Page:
Diarmuid “3 hours 1 minute in my first marathon, no big deal, whatever” O’ Sulleabhain was the last of our scorers proving that those laps of the most expensive streets on the monopoly board in Dublin 4 have seriously paid off. Anthony Gillen had a very strong run getting over the line in under 25 minutes.
Great to meet Joe Byrne too who took part at the last minute after the previous day’s Waterford half marathon was called off due to the weather. Fair play Joe.
Then there were the “three muskateers” of Eoin, myself and Brian. I’ve had my fair share of feeling-wobbly-crossing-the-finish-line moments in my running career but that could have been my wobbliest finish yet! The mud on the final straight was a joke! Fair played to Eoin who actually managed to finish ahead of some non-Sportsworld bibs.
Despite my hyperbolic descriptions, I have thoroughly enjoyed the cross country experience this racing season and plan on doing the Dublin Masters in January even if my performance this time was as stuttering as the bus journey back from Dungarvan. It’s always good to get out of one’s comfort zone and for almost 27 minutes yesterday that’s exactly what I did. I highly recommend taking part.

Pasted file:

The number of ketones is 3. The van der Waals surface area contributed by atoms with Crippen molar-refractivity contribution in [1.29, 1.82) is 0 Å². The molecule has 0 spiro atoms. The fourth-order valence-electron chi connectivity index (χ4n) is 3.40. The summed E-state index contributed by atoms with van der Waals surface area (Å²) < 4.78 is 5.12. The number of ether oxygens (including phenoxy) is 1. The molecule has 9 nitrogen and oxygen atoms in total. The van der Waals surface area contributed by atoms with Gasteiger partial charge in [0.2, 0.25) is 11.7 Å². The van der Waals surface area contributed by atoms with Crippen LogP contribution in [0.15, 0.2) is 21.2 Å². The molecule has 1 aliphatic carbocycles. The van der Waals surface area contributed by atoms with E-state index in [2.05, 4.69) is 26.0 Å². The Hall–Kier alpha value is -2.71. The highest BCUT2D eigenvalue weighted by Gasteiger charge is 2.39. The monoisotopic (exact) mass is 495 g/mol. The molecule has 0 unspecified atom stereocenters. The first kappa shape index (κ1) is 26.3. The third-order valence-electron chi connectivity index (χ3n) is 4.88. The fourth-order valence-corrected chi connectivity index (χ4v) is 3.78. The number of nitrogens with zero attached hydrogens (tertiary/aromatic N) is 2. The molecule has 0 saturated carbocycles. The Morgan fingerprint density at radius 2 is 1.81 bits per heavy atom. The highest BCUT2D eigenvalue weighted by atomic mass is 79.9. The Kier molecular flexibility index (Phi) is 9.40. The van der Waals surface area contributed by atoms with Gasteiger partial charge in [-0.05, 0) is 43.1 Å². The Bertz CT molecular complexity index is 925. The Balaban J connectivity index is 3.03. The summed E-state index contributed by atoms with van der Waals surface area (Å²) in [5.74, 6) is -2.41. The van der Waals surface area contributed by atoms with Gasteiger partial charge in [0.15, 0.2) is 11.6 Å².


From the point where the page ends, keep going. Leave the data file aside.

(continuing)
Special thanks goes out to:
Emily for her unwavering dedication and support.
Tara for booking the fine eatery.
The bus’s alternator for holding on against the odds.
Hanna for coming all the way down to Dungarvan and taking some great photos which I’m told will be uploaded tomorrow (Click here: Gallery).
I’ll leave the final word to Cervantes –
“….he who’s down one day can be up the next, unless he really wants to stay in bed that is…” – Don Quijote.
16:43 23 Ruth Kelly (Silver medal Dublin Team!)
17:11 31 Noreen Brouder
17:45 50 Shona Keane
18:05 57 Stephanie Bergin
18:42 69 Tara Rhatigan
18:48 71 Catherine Mulleady
18:54 73 Maura Ginty
19:12 79 Naoise Waldron
19:54 85 Margaret Crowley
22:36 121 Kevin Curran
23:14 150 Karl Chatterton
23:48 170 Michael Cunningham
23:54 173 Diarmuid O’Sulleabhain
24:54 196 Anthony Gillen
25:46 201 Joe Byrne
26:28 205 Eoin O’Brien
26:53 207 John Flaherty
27:06 208 Brian Conway